• Limit permitted use of DCPS fields to 50% of fields where multiple fields exist, or no more than two evenings and one weekend day where only one athletic field is available, unless otherwise approved through community process;
  • Consider implementation of a lottery system for sites in high demand for organized leagues; and,
  • Adopt a ranked criteria system as part of the permit application process. Such a system should align with the current DPR system as much as possible, along the lines as follows:
    • Athletic or other Out of School Time (OST) programs organized by DCPS, District Public Charter Schools, or the DC Sate Athletic Association for competitive league play;
    • PTO activities;
    • Youth non-profit organizations, including schools, churches, and others, principally serving District residents;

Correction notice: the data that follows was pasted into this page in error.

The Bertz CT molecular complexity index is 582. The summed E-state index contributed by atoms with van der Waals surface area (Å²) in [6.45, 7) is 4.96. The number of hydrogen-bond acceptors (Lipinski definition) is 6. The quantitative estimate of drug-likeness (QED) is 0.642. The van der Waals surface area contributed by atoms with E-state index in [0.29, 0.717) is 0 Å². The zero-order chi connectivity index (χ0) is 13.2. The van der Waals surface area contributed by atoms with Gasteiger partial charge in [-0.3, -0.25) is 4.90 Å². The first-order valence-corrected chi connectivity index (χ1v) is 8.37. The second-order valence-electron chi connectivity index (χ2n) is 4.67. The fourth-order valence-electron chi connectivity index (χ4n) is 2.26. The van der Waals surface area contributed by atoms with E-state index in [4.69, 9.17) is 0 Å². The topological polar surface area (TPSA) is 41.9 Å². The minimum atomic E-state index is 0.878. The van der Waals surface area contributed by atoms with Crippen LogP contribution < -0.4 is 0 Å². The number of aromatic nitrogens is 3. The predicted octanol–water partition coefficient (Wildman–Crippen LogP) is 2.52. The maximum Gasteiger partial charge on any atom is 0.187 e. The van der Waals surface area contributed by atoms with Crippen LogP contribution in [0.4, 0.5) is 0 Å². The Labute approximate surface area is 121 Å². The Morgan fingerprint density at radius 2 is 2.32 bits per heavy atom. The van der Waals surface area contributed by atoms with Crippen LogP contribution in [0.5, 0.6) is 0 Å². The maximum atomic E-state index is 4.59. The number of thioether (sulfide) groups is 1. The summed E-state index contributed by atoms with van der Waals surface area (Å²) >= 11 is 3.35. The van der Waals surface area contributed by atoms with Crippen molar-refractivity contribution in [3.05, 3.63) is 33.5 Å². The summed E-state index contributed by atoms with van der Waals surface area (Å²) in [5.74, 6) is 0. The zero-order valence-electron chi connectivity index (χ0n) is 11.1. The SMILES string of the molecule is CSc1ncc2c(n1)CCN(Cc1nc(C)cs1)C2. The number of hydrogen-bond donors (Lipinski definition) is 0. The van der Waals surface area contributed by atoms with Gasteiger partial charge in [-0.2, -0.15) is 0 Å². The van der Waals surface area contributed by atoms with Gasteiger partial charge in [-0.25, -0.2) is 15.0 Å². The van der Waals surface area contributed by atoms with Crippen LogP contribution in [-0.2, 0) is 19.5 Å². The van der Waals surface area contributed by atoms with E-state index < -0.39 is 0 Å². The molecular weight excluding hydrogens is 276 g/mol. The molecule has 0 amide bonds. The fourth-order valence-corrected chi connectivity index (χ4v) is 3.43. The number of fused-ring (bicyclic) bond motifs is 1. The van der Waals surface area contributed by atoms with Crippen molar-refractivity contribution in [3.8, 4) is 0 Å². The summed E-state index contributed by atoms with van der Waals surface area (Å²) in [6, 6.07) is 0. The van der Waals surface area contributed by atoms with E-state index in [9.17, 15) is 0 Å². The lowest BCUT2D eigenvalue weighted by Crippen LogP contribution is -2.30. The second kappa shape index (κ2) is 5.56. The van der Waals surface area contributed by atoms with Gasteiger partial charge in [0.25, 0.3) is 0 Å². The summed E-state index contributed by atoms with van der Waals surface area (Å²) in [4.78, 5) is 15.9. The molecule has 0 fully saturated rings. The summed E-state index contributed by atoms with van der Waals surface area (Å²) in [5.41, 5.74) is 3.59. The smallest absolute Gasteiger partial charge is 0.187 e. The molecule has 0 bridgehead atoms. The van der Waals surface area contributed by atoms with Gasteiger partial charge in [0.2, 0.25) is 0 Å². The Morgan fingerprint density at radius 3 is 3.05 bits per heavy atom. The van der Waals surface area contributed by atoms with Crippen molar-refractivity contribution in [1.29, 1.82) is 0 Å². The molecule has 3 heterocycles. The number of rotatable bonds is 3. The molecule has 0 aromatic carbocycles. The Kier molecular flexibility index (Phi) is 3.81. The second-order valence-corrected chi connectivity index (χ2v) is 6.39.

• Adult non-profit organizations, including schools, churches, and others, principally serving District residents;
    • Other organizations, groups, or individuals for private use principally serving District residents.

Conclusion

Providing access to public recreational areas is essential to the wellbeing of our city. The District’s ability to manage its public athletic fields has become a burden to our communities due to an inefficient and out-of-step permitting process that no longer meets the needs and expectations of our growing city. By engaging school and neighborhood stakeholders in a collaborative process, an equitable and fair permitting system can be established that will better serve our many growing neighborhoods and achieve long overdue updates to District laws and regulations that help to meet the challenges of future District of Columbia residents.

 

[i] Boese, Kent C. Tubman Field Permitting Creates Conflict with Community Use: Meeting Seeks Solutions,Park View DC, July 20, 2017; Sadon, Rachel. On A Columbia Heights Soccer Field, The Effects Of Gentrification Play Out, DCist, July 20, 2017; Chason, Rachel. Field wars: Organized league clashes with pickup players in a gentrifying neighborhood, Washington Post, July 21, 2017.

[ii] District of Columbia Board of Education Leasing Authority Act of 1982, available at: https://beta.code.dccouncil.us/dc/council/laws/4-158.html